There are overwhelming days and there are frustrating days. There are days where nothing seems to go right. There are also hopeless days, where you don’t see a possible way out. Some people, though, make it through the next day. Some people wake up with a smile on their faces and the will to move on. Some just need more time to heal. Some people, sadly, don’t make it, and maybe if they had heard something like “I’ve got your back,” – maybe they would be alive today. Maggie Cardin wants more young people to make it by spreading “Aevidum.” This made-up word is derived from the latin root “vid,” which means “I’ve got your back.” It is also the name of the organization she founded to fight against the number three cause of death among 15 to 24-year-olds: mental health. Aevidum  encourages young people to create a love-filled, inspiring, and hopeful environment in their schools either by creating a club, organizing an event or being part of a campaign. Check-out what this great organization is all about.
DoSomething.org: How did you feel when you first learned of the problem you're addressing?
Maggie Cardin: My first real experience with mental health issues was when I was 12-years-old and was faced with my own brother’s suicide. At the time, I can honestly say that I knew nothing about mental illnesses, but was thrown into this mental health arena by a baptism of fire.
DS: How do you feel about it now?
MC: I’ve since learned that suicide happens more often than one would think. In fact, suicide is the third leading cause of death among young people age 15 to 24. I believe now, more than ever, we must educate the masses and erase the stigma surrounding mental illness so that this alarming statistic does not rise.
DS: What person or experience sticks with you from when you first started your project?
MC: On May 16, 2009, I reluctantly opened my laptop, as today was the day I promised myself I would finally clean up my email account. I was just about to delete all emails when my attention turned to one email message that was titled “Aevidum.” I curiously opened it and read what would be the most defining email I had ever received, just four words…“You saved my life.”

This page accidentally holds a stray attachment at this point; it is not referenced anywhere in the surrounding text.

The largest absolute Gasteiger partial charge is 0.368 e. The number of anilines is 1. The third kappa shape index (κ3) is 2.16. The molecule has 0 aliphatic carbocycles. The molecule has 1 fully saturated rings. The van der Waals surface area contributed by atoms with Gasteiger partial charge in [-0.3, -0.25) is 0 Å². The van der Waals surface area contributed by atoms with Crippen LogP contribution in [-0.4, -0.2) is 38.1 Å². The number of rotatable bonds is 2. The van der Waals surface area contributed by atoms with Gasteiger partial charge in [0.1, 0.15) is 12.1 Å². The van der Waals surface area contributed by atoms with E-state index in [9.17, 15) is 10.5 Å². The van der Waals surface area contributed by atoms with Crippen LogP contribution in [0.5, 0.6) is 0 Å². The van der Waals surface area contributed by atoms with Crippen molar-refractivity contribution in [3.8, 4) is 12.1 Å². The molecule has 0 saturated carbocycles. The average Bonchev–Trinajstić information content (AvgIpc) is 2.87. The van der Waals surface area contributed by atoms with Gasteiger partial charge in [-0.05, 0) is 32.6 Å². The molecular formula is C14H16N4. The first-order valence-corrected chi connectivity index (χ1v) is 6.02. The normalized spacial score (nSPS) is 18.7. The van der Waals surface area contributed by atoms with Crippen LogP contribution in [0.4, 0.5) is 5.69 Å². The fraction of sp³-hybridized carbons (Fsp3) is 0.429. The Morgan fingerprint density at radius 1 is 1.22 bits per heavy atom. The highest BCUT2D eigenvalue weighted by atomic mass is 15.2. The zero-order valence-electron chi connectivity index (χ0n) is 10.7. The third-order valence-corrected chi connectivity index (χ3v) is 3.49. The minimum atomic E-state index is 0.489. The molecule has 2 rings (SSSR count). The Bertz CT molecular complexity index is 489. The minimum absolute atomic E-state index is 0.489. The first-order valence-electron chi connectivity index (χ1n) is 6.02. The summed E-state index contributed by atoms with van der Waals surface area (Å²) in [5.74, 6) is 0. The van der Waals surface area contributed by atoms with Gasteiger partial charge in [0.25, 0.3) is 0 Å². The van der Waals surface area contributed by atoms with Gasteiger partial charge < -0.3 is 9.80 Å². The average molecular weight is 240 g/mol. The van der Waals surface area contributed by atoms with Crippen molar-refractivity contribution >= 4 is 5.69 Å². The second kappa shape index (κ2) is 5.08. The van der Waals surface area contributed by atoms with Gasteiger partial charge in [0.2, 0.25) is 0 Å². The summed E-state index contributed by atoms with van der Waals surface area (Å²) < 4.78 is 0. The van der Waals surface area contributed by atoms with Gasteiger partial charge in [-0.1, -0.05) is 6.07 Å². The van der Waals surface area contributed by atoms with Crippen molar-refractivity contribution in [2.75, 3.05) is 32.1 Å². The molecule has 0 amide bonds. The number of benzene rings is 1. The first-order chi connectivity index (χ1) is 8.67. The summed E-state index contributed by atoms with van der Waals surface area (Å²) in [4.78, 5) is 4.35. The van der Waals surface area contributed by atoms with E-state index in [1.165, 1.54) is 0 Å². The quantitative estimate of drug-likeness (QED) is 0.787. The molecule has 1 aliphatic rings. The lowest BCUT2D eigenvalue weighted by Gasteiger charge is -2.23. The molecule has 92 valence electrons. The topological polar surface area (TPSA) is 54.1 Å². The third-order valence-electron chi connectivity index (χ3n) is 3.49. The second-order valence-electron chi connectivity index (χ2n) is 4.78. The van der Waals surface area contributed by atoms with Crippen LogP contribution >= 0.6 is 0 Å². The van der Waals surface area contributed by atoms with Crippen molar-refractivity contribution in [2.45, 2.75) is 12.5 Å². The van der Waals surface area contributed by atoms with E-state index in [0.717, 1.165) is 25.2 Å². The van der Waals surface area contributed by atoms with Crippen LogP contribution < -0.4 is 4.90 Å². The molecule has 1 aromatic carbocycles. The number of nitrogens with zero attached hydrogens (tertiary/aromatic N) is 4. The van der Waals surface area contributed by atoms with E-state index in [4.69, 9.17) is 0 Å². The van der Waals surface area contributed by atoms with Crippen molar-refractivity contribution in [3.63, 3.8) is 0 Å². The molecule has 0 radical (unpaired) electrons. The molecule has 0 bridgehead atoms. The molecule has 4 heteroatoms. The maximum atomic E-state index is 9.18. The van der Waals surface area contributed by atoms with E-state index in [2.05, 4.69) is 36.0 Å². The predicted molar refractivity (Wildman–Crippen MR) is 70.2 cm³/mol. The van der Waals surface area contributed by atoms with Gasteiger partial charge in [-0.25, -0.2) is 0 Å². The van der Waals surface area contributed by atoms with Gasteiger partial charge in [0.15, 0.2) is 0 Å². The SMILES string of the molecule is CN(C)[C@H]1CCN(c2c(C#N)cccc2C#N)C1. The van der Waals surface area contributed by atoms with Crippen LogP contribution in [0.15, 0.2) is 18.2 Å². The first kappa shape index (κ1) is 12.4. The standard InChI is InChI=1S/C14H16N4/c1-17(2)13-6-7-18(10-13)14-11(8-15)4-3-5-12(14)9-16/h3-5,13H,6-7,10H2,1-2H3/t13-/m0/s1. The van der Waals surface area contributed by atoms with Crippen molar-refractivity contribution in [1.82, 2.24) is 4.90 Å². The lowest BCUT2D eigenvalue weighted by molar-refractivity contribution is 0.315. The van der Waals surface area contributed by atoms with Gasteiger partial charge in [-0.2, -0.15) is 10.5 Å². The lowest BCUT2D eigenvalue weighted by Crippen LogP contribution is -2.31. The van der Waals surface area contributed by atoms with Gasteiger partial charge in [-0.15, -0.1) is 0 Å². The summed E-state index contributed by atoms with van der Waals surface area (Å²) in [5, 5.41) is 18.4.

At that moment, I knew that what I was doing, what I was passionate about, I would be doing for the rest of my life. I found my life’s work!
DS: Who or what is your inspiration to keep going?
MC: Without a doubt, my main source of inspiration is my brother Philip. Losing my only sibling at a young age was devastating, but for survivors, death by suicide poses an additional set of questions that will never be answered. Everyday I think about my brother. I still miss him tremendously and my grief in a strange way is what keeps me on this journey. My grief fuels me to use my gift of voice so that no little sister ever has to stand up on a stage and talk about her brother in past tense.
DS: What was the most difficult roadblock you faced when you tried to start your project? When you were growing it?
MC: Stigma…Schools were not talking publicly about mental illness.
DS: What's been the biggest lesson through the process?
MC: The world will listen to the voices of our youth. Also, there are many, many educators in schools across the nation who believe in youth and if we can identify the teachers who inspire and believe in youth, we will empower the next generation to do something.
DS: What has surprised you the most about the journey that has taken you here today?
MC: The most surprising aspect of the Aevidum journey thus far has been how willing others are to help. I’ve never felt more empowered to reach out for help because of how positive almost every response is when we share Aevidum’s message. Everyone is affected by mental illness in one way or another and most everyone wants to help even if it’s in a small way.
DS: What advice do you have for other young leaders who are having a tough time getting their ideas off the ground?
MC: Passion. I’ll say it again – passion. Passion drives success. You can be the best singer in the world, but if you aren’t passionate about what you’re singing, nobody is going to buy your music. Similarly, you must be passionate about your cause if you want others to believe in it. Believe in yourself!
DS: If you could have done one thing differently based on what you know now, what would it be and why?
MC: I’ve learned not to take so much time regretting our missteps, but instead using them to fly higher. Regrets don’t get you anywhere, but lessons learned only make the mission stronger.
DS: What's next for your project?
MC: Next up for Aevidum is pre-service teacher training. This task is underway as I am currently working with mental health professionals and Penn State Education professors to create an Aevidum Training Model for pre-service teachers.
DS: If you could have any celebrity film a PSA for you, who would it be and why?
MC: Anderson Cooper! He’s awesome, but in addition to that, he has been personally affected by suicide. He too lost his older brother to suicide and has spoken publicly about his death and it’s affect on his family. I think the passion he displays when helping those in need would certainly shine through on an Aevidum PSA.
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